54. [54] gary could be the King of Garfield and still say he lives in Bergen county? Great idea 30 year!

  55. jj says:

    Yea but those serial refinancings got very expensive. Also you had a lot of folks in that time frame who could not refinace, my old coop building went coop around 1988 at tail end of coop bubble. One bedrooms were 106k, the bank the sponsor used wanted 20% down and the loan was 9%.
    Lets say you bought one bedroom for 106K put down 26K and financed 80K. Pretty large downpayment. Those units fell a lot in value. They did not hit 106k again until Spring 2002 and are now worth 250K.

    You had to come to table with a huge check to refinance and most folks just defaulted and a few folks just every bonus check threw cash at it. By the time rates fell significantly and home prices recovered most folks had it paid down. Honestly many folks took a 50K 401K loan even to throw at those high interest loans. 18% will bleed you dry

    You mortgage payment was $760.
    grim says:

    March 10, 2015 at 11:50 am

    51 – By 1986, you could have refinanced to 10%, by 1993 you could have refinanced to 7%. In 1981, median income was $17,743, by 1996, median household income doubled to $34,290.

    That $82,500 house could have been EASILY paid off in 15 years, with significantly less interest paid than you mention.

    In fact, you’d need to have been a complete idiot to have retained that 18.45% mortgage for 30 years, and not taken advantage of any opportunity to pay that down early.

  56. Libturd in Union says:

    I’ll be in Garfield tonight for my son’s RDS clinic. I’ll let you know if I see anything promising.

  57. FKA 2010 Buyer says:

    I remember having a convo with my boss in 2005 about housing prices in San Diego (which is German for whale’s vag), anyway. The average income was $65k but the average house was selling for $600k. The numbers made absolutely no sense at all. Yes there was financing readily available, but the only way they could afford it was through an interest-only ARM. We thought it wasn’t sustainable but the market kept going for 2 more years. So some people who didn’t want to play that game truly were experiencing the “buy now or forever be priced out” feeling.

    I haven’t looked recently but I suspect that the homes that are closer to move in ready are selling fast. Might even be part of a bidding war. The other thing is that unlike in 2000 to 2005 range, a homeowner could pull some equity out of the house or found a way to fix it up before putting their home out to market. Today that equity has evaporated so they can’t fix it up and they throwing a rope out to anyone to take their POS off their hands.

    One thing I will say for NJ, the taxes are outrageous. Just imagine you have paid off your mortgage and retired, how are you affording a $12k (and that’s low) property tax on a fixed income? Definitely no money left over to fix up your place so you can move out the state.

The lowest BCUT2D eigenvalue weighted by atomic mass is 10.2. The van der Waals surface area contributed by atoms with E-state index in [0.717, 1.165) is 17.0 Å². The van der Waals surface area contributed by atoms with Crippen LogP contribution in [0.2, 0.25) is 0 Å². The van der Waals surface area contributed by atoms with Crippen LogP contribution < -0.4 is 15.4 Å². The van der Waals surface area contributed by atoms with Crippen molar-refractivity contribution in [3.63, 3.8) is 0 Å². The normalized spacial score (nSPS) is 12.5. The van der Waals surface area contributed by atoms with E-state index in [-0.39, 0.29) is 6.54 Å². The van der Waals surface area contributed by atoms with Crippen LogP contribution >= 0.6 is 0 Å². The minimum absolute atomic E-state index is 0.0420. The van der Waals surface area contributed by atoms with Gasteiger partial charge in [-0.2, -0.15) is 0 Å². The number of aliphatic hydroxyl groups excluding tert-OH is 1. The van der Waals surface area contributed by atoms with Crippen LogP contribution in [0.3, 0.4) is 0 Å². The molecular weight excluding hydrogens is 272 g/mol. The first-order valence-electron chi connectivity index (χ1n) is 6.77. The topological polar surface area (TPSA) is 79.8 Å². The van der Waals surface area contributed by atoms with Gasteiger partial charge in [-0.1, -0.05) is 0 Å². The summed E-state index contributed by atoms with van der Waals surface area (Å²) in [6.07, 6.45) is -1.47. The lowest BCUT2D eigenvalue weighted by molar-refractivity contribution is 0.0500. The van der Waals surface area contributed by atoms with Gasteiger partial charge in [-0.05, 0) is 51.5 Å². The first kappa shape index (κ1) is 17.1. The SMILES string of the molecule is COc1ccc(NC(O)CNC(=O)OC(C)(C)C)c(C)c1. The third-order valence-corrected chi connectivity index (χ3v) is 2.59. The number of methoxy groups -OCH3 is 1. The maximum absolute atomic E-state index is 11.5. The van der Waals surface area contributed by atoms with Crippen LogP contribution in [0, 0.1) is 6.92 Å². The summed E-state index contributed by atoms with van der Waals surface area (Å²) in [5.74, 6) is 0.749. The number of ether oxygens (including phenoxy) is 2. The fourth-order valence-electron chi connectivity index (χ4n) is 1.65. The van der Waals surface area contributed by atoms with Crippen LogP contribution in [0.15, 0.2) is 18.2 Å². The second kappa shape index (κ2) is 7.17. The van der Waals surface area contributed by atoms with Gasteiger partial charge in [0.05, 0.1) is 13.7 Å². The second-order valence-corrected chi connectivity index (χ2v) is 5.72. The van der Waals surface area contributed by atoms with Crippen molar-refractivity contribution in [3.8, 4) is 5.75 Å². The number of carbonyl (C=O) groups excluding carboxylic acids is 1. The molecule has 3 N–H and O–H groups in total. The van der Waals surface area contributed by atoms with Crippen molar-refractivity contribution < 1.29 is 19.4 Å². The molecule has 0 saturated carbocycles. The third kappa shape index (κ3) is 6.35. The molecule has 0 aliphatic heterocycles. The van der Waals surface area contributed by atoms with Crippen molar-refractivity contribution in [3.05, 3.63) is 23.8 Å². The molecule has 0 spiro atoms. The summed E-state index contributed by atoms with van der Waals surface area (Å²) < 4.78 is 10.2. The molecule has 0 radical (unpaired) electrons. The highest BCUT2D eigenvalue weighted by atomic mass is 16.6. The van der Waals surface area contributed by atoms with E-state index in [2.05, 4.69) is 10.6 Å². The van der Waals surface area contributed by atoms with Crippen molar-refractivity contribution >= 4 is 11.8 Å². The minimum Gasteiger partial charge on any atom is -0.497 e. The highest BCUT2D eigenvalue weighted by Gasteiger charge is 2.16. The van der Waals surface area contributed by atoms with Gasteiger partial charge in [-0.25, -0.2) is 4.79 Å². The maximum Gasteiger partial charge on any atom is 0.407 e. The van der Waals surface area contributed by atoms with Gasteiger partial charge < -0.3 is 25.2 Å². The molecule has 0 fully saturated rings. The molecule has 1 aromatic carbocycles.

Fast Eddie, you are doing the right thing and not buying for the sake of buying. Your house will be available to you sometime. Maybe as more companies move out the state, hopefully some executives at these companies will have to sell their homes. See if you can find a realtor that works on RELOs for the major companies up here. Good luck.

  58. DuckVader says:

    I’ve been a rare poster on this blog. So I hope this comes across as a useful contribution. It looks like we are moving out of our town this year, for relocation across the Pacific–with all the pain associated with being a landlord we are selling. I’ve been doing the research and it looks like I will be staying in Manila.

    Comparing apples to mangoes, here’s what I’ve found.

    Prices are insane there. Renting a 3000sqft house an our out of Manila that’s new with minimallly useful furnishings comes out to $3000K a month; and NO useful or feasible public transportation in; have to drive.

    Property taxes are non-existent, but this is offset by the fact that a decent international school for 2 kids costs well into the $25K – $30K range total. So if you have two kids here in NJ, the 15K-18K taxes for a good school is a good discount. So housing and education, regardless of location, appears expensive. I checked Bangkok, which was comparable. Singapore and Hong Kong were more, more insane.

    The big difference is healthcare. We are going to be spending about $4K for local insurance, although I might go to one where it’s a total of $9K for full international insurance. That’s about half my total cost. And there are no city and state taxes. This is where our windfall comes in. Plus services are a lot cheaper.

    In the end, it’s healthcare, not taxes, from the point of view of a family with 2 kids, that separates the whole thing.

  59. anon (the good one) says:

    very informative. thanks for posting. it really helps to put things into perspective.
    i wonder about Manila’s quality of services, post office, fire department, etc

    DuckVader says:
    March 10, 2015 at 1:01 pm
    I’ve been a rare poster on this blog. So I hope this comes across as a useful contribution. It looks like we are moving out of our town this year, for relocation across the Pacific–with all the pain associated with being a landlord we are selling. I’ve been doing the research and it looks like I will be staying in Manila.

    Comparing apples to mangoes, here’s what I’ve found.